Jumbo Loans

A jumbo mortgage loan is characterized by a loan amount that exceeds the maximum loan limits set by Fannie Mae & Freddie Mac. Fannie & Freddie are the 2 government sponsored companies that buy loans from mortgage lenders, thereby creating liquidity in the mortgage markets. These loans account for nearly 60% of today’s mortgage market. Jumbo mortgage products are not loans that Fannie Mae or Freddie Mac will buy or back. Thus, they are often called “portfolio loans” or a “non-conforming loans”. Typically lenders have a special set of loan products with completely different guidelines specifically for jumbo loans. A portfolio loan simply means that the lender will retain the servicing of the loan themselves, and not sell your loan to another lender after closing.

Jumbo Mortgage Loan Basics

  • Higher credit score requirements – usually 700+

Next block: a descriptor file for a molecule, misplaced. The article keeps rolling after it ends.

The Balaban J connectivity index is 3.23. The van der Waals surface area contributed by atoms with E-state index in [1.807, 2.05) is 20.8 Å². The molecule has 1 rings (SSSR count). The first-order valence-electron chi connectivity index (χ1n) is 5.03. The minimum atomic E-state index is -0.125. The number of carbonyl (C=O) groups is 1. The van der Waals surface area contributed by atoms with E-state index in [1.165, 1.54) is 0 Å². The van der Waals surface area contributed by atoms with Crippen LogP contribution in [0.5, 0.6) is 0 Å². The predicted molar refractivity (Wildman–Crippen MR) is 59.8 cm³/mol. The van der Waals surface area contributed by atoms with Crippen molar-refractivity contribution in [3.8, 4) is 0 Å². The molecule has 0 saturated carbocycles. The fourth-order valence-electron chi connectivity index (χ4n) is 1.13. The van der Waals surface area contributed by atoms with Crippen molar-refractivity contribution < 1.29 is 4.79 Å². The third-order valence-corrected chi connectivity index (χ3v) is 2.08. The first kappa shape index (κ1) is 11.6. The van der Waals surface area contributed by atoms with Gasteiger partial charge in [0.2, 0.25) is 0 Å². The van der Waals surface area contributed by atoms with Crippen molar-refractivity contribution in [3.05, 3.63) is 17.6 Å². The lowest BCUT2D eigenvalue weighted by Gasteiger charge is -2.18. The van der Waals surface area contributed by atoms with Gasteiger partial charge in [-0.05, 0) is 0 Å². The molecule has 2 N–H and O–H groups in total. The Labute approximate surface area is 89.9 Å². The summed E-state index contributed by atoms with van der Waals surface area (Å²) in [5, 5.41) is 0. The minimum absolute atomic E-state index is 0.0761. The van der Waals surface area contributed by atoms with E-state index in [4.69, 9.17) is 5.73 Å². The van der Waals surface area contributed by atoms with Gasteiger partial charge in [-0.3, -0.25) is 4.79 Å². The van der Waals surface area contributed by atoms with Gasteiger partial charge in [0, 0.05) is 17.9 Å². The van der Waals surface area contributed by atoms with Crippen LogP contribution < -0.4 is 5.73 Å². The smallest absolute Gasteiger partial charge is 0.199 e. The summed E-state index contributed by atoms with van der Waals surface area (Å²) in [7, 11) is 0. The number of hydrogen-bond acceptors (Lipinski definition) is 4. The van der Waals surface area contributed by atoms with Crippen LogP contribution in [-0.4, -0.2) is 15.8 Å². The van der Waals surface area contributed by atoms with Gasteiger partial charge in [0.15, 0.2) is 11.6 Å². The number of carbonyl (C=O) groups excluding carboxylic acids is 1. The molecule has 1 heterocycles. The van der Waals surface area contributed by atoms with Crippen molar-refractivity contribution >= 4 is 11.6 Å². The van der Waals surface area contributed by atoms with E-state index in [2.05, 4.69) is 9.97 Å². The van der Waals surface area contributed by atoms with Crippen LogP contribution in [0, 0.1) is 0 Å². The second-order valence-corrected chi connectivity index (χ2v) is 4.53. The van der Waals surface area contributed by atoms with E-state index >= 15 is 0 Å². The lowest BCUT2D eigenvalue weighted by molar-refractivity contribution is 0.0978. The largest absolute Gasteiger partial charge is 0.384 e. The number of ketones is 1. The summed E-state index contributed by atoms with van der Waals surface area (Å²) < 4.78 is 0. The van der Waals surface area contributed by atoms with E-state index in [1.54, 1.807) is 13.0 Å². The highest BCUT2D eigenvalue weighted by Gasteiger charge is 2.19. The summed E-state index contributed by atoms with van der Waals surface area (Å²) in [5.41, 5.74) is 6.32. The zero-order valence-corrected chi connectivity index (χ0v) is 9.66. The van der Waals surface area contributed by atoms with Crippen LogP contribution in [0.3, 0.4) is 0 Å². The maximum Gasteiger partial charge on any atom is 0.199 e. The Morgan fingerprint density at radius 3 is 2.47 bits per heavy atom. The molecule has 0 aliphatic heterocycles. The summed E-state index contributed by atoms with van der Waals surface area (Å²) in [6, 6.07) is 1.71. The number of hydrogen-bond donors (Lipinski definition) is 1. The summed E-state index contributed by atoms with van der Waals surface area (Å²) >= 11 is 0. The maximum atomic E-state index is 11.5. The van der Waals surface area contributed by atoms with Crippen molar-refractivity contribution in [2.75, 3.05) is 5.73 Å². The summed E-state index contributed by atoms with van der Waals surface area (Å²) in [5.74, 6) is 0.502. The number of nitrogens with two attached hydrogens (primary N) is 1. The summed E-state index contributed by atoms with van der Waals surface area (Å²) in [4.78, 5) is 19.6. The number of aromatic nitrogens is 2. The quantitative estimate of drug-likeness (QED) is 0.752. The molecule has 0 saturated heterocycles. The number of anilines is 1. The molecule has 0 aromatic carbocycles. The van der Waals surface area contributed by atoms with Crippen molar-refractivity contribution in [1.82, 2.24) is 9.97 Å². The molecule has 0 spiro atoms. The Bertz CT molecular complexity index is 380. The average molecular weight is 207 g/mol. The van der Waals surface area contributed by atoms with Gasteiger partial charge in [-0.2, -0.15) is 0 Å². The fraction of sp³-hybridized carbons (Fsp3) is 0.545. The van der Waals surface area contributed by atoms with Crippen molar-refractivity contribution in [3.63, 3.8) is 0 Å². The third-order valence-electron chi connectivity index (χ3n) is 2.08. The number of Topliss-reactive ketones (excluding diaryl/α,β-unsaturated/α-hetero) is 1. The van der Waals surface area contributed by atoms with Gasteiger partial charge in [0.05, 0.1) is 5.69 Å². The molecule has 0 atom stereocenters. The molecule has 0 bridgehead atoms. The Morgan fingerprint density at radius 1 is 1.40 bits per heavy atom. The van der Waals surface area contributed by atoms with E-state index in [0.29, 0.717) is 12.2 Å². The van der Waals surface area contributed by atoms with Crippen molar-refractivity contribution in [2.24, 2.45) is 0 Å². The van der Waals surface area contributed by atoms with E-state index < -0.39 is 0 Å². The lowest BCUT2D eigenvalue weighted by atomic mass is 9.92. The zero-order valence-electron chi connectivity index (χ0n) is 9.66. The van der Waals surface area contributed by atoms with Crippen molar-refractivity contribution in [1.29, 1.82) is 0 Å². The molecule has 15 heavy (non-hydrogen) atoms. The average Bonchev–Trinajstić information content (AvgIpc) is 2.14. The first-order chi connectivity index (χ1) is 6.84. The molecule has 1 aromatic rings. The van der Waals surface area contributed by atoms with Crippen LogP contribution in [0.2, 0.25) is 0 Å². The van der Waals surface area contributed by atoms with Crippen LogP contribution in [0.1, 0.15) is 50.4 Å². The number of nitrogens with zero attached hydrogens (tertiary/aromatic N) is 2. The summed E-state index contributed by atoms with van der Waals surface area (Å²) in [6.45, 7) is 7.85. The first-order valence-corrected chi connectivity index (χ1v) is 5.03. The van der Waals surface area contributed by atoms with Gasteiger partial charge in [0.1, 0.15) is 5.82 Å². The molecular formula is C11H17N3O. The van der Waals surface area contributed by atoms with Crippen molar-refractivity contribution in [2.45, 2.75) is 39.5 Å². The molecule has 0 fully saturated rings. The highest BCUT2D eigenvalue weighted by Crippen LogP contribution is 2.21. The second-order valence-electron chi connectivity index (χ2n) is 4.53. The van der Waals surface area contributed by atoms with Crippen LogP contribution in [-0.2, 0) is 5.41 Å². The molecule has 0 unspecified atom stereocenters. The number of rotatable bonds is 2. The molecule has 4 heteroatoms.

• Lower debt to income ratios – 45% back end DTI
  • No Private Mortgage Insurance available
  • Higher cash reserve requirements (6X monthly payments must be in savings)
  • May require multiple appraisals
  • Subject the tighter underwriting standards
  • Larger down payments – usually 10% minimum
  • Higher interest rates

Jumbo Loan Options

Jumbo loans for the MA home owner have a variety of options like conventional loans, but you find a higher percentage of borrowers opting for ARM’s instead of fixed products because of the higher fixed rates associated with jumbo loans.

Fixed: The payment is fixed for the duration of the loan

ARM: Adjustable Rate Mortgage can be fixed for a varying amount of time before it becomes possible for the interest rate to adjust. Some of the more popular products are the 3/1ARM, 5/1ARM, 7/1ARM & 10/1 ARM. The first number is the length of time the interest rate is fixed for. The 1 is the amount of times the loan can adjust in a year period once it moves to it’s adjustable stage.

Interest Only: An “I.O.” loan as its commonly referred to, requires that the home owner only pay the interest on the loan. The actual loan balance doesn’t decrease, like a traditional fully amortized loan. This loan isn’t recommended for most people but can be beneficial to investors, someone who gets paid in lump sums and is disciplined with their finances, or high net worth borrowers.

Mortgage Buddy Tip: With historically low interest rates, try to qualify for ARMS loans with a longer initial fixed period to protect against possible rate increases.